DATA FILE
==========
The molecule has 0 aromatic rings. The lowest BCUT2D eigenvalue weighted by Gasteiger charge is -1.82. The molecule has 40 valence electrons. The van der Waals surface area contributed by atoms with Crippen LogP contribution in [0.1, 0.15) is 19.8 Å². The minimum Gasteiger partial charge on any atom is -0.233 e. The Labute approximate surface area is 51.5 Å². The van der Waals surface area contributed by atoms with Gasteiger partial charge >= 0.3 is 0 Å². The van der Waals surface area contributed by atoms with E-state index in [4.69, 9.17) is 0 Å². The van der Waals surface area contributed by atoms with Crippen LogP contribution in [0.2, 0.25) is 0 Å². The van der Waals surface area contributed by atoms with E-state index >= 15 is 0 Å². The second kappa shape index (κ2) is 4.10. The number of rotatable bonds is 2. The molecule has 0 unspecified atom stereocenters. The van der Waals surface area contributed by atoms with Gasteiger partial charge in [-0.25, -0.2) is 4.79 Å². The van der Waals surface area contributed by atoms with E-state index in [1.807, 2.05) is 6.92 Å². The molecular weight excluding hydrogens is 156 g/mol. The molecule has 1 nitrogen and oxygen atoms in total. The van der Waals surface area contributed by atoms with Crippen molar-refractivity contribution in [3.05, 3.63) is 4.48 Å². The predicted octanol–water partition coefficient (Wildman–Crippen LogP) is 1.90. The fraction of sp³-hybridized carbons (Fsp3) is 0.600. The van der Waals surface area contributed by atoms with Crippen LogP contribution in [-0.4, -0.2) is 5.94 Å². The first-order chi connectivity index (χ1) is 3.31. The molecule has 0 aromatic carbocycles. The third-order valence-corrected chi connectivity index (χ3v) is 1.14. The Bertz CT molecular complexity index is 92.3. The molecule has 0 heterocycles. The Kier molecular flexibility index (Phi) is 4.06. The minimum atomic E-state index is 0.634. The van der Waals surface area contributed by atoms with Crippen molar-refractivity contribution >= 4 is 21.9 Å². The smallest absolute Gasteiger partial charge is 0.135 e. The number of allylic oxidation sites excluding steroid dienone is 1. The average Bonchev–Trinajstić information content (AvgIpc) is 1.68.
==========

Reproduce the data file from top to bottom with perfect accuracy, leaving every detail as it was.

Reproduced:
The molecule has 0 aromatic rings. The lowest BCUT2D eigenvalue weighted by Gasteiger charge is -1.82. The molecule has 40 valence electrons. The van der Waals surface area contributed by atoms with Crippen LogP contribution in [0.1, 0.15) is 19.8 Å². The minimum Gasteiger partial charge on any atom is -0.233 e. The Labute approximate surface area is 51.5 Å². The van der Waals surface area contributed by atoms with Gasteiger partial charge >= 0.3 is 0 Å². The van der Waals surface area contributed by atoms with E-state index in [4.69, 9.17) is 0 Å². The van der Waals surface area contributed by atoms with Crippen LogP contribution in [0.2, 0.25) is 0 Å². The van der Waals surface area contributed by atoms with E-state index >= 15 is 0 Å². The second kappa shape index (κ2) is 4.10. The number of rotatable bonds is 2. The molecule has 0 unspecified atom stereocenters. The van der Waals surface area contributed by atoms with Gasteiger partial charge in [-0.25, -0.2) is 4.79 Å². The van der Waals surface area contributed by atoms with E-state index in [1.807, 2.05) is 6.92 Å². The molecular weight excluding hydrogens is 156 g/mol. The molecule has 1 nitrogen and oxygen atoms in total. The van der Waals surface area contributed by atoms with Crippen molar-refractivity contribution in [3.05, 3.63) is 4.48 Å². The predicted octanol–water partition coefficient (Wildman–Crippen LogP) is 1.90. The fraction of sp³-hybridized carbons (Fsp3) is 0.600. The van der Waals surface area contributed by atoms with Crippen LogP contribution in [-0.4, -0.2) is 5.94 Å². The first-order chi connectivity index (χ1) is 3.31. The molecule has 0 aromatic carbocycles. The third-order valence-corrected chi connectivity index (χ3v) is 1.14. The Bertz CT molecular complexity index is 92.3. The molecule has 0 heterocycles. The Kier molecular flexibility index (Phi) is 4.06. The minimum atomic E-state index is 0.634. The van der Waals surface area contributed by atoms with Crippen molar-refractivity contribution >= 4 is 21.9 Å². The smallest absolute Gasteiger partial charge is 0.135 e. The number of allylic oxidation sites excluding steroid dienone is 1. The average Bonchev–Trinajstić information content (AvgIpc) is 1.68.